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Memory engrams discovered in the hypothalamus

29 May 2019

Prof. Dr. Mazahir T. Hasan is the head of the Memory Circuits Laboratory at ACHUCARRO and the first and lead author of the study.

Until now there was an almost dogmatic assumption in this field of research that came to place in the areas of the brain known as the hippocampus and cerebral cortex were the memory store. With this study, it has been shown that the hypothalamus, which is one of the oldest areas of our brain, in evolutionary terms, plays a fundamental role in memory circuits.

In the study just published in Neuron, the international team of researchers led by Prof. Mazahir T. Hasan takes an interdisciplinary approach in which they have developed a novel genetic tool to selectively mark neurons, concluding that “engrams ” or “traces” of memory can also originate and be preserved in the hypothalamus, and for this, they based their research on oxytocin, a neuropeptide substance that controls various emotional responses, including fear, and to which a type of neuron is sensitive.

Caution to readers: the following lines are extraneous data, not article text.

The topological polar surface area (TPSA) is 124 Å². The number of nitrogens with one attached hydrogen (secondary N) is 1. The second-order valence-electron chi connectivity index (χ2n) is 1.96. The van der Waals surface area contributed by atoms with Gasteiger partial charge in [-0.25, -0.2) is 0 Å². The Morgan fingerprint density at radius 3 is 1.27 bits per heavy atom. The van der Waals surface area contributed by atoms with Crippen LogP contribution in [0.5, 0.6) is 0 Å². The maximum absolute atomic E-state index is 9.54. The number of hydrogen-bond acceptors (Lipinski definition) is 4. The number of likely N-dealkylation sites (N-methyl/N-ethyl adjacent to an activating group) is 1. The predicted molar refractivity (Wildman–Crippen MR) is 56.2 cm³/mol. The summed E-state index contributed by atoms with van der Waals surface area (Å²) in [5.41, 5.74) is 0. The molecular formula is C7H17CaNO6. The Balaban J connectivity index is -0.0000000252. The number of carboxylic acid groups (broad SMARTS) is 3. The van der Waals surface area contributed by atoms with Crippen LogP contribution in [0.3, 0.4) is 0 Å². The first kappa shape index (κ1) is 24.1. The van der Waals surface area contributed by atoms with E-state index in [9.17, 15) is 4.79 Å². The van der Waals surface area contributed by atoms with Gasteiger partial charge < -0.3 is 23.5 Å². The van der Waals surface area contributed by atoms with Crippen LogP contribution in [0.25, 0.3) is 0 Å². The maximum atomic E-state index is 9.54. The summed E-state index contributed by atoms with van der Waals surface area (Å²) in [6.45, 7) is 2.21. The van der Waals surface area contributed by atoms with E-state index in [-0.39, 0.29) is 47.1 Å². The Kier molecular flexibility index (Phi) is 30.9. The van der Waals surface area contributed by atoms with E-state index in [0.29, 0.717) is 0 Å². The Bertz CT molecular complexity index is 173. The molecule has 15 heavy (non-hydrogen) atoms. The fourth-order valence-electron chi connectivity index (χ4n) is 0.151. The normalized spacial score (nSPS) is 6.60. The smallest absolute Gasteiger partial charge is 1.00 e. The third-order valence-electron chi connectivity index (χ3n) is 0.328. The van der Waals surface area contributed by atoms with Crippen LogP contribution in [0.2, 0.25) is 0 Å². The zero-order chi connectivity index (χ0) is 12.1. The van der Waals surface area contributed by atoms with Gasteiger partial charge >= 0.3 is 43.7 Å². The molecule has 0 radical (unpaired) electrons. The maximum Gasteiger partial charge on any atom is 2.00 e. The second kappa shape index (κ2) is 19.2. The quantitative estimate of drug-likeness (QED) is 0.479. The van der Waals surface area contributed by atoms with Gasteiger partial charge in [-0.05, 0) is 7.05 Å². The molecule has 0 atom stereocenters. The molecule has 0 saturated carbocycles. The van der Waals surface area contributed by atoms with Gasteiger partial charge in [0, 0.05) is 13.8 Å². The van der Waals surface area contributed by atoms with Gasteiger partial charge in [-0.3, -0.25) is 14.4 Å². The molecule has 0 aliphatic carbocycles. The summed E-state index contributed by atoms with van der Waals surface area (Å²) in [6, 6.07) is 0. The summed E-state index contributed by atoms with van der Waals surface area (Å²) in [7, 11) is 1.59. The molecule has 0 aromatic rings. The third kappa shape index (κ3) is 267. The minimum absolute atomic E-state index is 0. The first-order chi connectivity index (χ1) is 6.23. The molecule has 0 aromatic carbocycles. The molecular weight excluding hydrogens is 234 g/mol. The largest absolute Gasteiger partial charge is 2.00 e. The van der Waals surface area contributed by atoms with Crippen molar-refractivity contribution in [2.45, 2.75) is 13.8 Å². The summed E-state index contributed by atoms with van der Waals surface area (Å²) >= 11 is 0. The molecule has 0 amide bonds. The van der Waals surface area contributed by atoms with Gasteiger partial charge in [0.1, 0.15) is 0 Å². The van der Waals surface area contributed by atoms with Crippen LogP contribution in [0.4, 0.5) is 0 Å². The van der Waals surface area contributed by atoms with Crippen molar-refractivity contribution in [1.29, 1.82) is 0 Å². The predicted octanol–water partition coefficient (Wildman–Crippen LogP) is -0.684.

This revolutionary discovery invites us to explore the possible existing engrams in different brain regions, both in the primitive ones and in the most modern ones on the genetic scale. If we are able to understand the circuits involved in fear anatomically and functionally, it would be possible to design new therapeutic strategies to treat brain pathologies, such as anxiety and post-traumatic stress, linked to processes in which fear plays a fundamental role.

Hasan et al., “A Fear Memory Engram and Its Plasticity in the Hypothalamic Oxytocin System”. Neuron, 2019 Jul 3;103(1):133-146.e8. doi: 10.1016/j.neuron.2019.04.029.